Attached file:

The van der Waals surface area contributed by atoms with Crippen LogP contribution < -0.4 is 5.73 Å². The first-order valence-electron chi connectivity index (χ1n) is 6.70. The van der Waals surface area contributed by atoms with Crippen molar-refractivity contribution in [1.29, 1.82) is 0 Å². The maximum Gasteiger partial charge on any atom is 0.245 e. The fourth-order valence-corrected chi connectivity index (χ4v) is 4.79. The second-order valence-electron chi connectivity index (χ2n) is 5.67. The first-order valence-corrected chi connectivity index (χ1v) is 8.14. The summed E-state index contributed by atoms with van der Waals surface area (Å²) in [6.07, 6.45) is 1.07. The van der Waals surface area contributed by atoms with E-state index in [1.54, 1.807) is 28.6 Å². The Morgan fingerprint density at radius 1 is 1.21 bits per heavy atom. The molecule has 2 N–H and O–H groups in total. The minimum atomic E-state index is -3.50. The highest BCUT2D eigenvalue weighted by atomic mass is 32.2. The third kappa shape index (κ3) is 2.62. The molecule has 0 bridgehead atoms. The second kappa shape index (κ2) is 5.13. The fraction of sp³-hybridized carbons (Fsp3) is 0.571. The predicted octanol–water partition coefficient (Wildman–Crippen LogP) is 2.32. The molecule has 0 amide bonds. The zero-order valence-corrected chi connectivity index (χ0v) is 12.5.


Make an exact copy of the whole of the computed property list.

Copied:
The van der Waals surface area contributed by atoms with Crippen LogP contribution < -0.4 is 5.73 Å². The first-order valence-electron chi connectivity index (χ1n) is 6.70. The van der Waals surface area contributed by atoms with Crippen molar-refractivity contribution in [1.29, 1.82) is 0 Å². The maximum Gasteiger partial charge on any atom is 0.245 e. The fourth-order valence-corrected chi connectivity index (χ4v) is 4.79. The second-order valence-electron chi connectivity index (χ2n) is 5.67. The first-order valence-corrected chi connectivity index (χ1v) is 8.14. The summed E-state index contributed by atoms with van der Waals surface area (Å²) in [6.07, 6.45) is 1.07. The van der Waals surface area contributed by atoms with E-state index in [1.54, 1.807) is 28.6 Å². The Morgan fingerprint density at radius 1 is 1.21 bits per heavy atom. The molecule has 2 N–H and O–H groups in total. The minimum atomic E-state index is -3.50. The highest BCUT2D eigenvalue weighted by atomic mass is 32.2. The third kappa shape index (κ3) is 2.62. The molecule has 0 bridgehead atoms. The second kappa shape index (κ2) is 5.13. The fraction of sp³-hybridized carbons (Fsp3) is 0.571. The predicted octanol–water partition coefficient (Wildman–Crippen LogP) is 2.32. The molecule has 0 amide bonds. The zero-order valence-corrected chi connectivity index (χ0v) is 12.5.